“Inflation is shaping up to be the primary challenge facing policy makers in coming months, and it makes sense for them to bring out the big guns,” Brian Jackson, a Hong Kong-based analyst at Royal Bank of Canada, said before yesterday’s data. Tools may include a faster pace of yuan appreciation, as well as higher rates by year-end, he said.

Food Costs

Food prices rose 11.7 percent in November from a year earlier, the most in more than two years, and residence-related costs such as charges for water, electricity and rent were also a key driver of inflation, the statistics bureau said. Overall consumer prices rose 1.1 percent from the previous month.

The jump in producer prices topped analysts’ median forecast of a 5.1 percent increase. Costs of manufacturers’ raw-materials such as cement, steel, fuel and cotton have surged, a survey of purchasing managers indicated Dec. 1.

The benchmark one-year deposit rate stands at 2.5 percent, less than the annual pace of inflation, and the lending rate is 5.56 percent. The Shanghai Composite Index of stocks has fallen 10 percent from a Nov. 8 high, extending this year’s loss to 13 percent, on concern tighter monetary policy will cut economic growth and profits.

On Dec. 10, the central bank announced a 50 basis point increase in reserve ratios, effective Dec. 20. A basis point is 0.01 percentage point. That move may lock up about 350 billion yuan ($53 billion), according to Barclays Capital Asia Ltd.

Price Controls

Besides monetary policy, Wen is using administrative tools, such as sales of state food reserves, to cool prices.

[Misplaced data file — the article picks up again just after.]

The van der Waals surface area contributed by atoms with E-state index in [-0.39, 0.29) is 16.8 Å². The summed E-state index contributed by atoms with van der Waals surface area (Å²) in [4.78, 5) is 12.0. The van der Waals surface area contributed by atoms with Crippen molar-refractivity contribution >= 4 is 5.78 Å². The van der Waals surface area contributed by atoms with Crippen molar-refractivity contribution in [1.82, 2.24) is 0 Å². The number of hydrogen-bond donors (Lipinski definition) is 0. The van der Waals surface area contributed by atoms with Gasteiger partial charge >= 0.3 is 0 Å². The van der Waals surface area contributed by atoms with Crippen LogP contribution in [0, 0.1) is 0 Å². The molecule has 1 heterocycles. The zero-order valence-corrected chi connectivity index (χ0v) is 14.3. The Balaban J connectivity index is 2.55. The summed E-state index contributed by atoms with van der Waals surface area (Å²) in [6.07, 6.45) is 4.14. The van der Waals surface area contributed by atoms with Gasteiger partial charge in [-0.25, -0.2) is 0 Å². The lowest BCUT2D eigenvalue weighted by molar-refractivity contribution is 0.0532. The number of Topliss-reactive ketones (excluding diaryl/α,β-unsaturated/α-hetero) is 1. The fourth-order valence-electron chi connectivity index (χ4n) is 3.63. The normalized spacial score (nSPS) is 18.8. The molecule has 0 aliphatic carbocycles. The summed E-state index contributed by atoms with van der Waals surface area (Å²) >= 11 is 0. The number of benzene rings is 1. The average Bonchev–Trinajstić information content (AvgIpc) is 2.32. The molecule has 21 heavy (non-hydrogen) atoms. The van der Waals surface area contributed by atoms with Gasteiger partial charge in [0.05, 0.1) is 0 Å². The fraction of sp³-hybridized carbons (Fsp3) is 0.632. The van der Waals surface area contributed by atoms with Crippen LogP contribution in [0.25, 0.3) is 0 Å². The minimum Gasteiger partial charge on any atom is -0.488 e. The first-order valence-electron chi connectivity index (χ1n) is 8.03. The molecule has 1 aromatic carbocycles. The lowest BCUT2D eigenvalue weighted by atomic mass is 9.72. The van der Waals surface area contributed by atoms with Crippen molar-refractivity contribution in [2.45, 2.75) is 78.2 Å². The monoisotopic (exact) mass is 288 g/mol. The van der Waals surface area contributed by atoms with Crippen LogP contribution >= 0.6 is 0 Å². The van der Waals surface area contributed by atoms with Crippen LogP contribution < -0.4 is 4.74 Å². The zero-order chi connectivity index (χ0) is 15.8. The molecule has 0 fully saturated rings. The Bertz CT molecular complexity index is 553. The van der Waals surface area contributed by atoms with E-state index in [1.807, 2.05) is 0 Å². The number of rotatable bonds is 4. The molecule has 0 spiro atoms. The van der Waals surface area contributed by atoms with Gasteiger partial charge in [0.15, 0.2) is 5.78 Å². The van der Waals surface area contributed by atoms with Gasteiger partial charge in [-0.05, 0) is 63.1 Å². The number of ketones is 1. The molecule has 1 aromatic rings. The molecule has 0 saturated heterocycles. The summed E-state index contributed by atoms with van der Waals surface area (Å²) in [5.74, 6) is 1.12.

Signs of inflationary pressure have included McDonald’s Corp., the world’s biggest restaurant chain, pushing up prices, citing rising costs. The southwestern city of Kunming has imposed temporary price ceilings on “daily necessities,” telling retailers such as Wal-Mart Stores Inc. and Carrefour SA to report any planned price rises.

Cash flowing into the economy from trade, foreign direct investment and bets on gains by the yuan has added to a domestic credit boom in exacerbating inflation risks. The trade surplus was $22.9 billion in November and, in addition, banks extended a more-than-estimated 564 billion yuan of local-currency loans.

Broad money supply, or M2, rose last month by 19.5 percent, the fastest gain in six months, the People’s Bank of China reported Dec. 10. M2 has surged 55 percent over the past two years and outstanding yuan-denominated loans have climbed to 47.4 trillion yuan, 60 percent more than in November 2008.

Officials are seeking slower credit growth and economists, including at Societe General SA, expect the government to set a lower loan ceiling for 2011 than this year’s target of 7.5 trillion yuan.

Inflation may have peaked in November and will probably soften this month as “price intervention” takes effect and the impact of earlier price increases washes out of year-on-year comparisons, Wang Qing, a Hong Kong-based economist at Morgan Stanley, said in Dec. 6 note.